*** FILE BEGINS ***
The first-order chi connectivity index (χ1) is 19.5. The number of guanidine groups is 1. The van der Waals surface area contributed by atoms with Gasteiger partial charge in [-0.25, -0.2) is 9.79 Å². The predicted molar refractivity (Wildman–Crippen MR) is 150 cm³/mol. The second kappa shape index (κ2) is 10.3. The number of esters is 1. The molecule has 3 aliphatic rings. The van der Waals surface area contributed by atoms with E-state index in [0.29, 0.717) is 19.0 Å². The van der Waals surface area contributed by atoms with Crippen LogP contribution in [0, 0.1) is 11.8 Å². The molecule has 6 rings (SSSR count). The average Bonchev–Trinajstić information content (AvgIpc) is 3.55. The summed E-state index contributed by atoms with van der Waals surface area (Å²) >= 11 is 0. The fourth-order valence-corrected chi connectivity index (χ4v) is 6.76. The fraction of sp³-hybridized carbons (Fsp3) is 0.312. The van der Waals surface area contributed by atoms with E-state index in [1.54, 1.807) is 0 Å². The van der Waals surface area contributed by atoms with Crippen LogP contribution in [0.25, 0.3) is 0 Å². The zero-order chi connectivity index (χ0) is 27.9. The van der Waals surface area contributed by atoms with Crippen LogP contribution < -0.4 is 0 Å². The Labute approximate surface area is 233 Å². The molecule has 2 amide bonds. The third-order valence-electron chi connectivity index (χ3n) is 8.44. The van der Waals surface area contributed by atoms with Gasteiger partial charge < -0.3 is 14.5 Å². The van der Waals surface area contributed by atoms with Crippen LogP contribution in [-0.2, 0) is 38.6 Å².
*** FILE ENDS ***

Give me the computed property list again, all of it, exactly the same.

The first-order chi connectivity index (χ1) is 19.5. The number of guanidine groups is 1. The van der Waals surface area contributed by atoms with Gasteiger partial charge in [-0.25, -0.2) is 9.79 Å². The predicted molar refractivity (Wildman–Crippen MR) is 150 cm³/mol. The second kappa shape index (κ2) is 10.3. The number of esters is 1. The molecule has 3 aliphatic rings. The van der Waals surface area contributed by atoms with E-state index in [0.29, 0.717) is 19.0 Å². The van der Waals surface area contributed by atoms with Crippen LogP contribution in [0, 0.1) is 11.8 Å². The molecule has 6 rings (SSSR count). The average Bonchev–Trinajstić information content (AvgIpc) is 3.55. The summed E-state index contributed by atoms with van der Waals surface area (Å²) >= 11 is 0. The fourth-order valence-corrected chi connectivity index (χ4v) is 6.76. The fraction of sp³-hybridized carbons (Fsp3) is 0.312. The van der Waals surface area contributed by atoms with E-state index in [1.54, 1.807) is 0 Å². The van der Waals surface area contributed by atoms with Crippen LogP contribution in [0.25, 0.3) is 0 Å². The zero-order chi connectivity index (χ0) is 27.9. The van der Waals surface area contributed by atoms with Crippen LogP contribution < -0.4 is 0 Å². The Labute approximate surface area is 233 Å². The molecule has 2 amide bonds. The third-order valence-electron chi connectivity index (χ3n) is 8.44. The van der Waals surface area contributed by atoms with Gasteiger partial charge < -0.3 is 14.5 Å². The van der Waals surface area contributed by atoms with Crippen LogP contribution in [-0.2, 0) is 38.6 Å².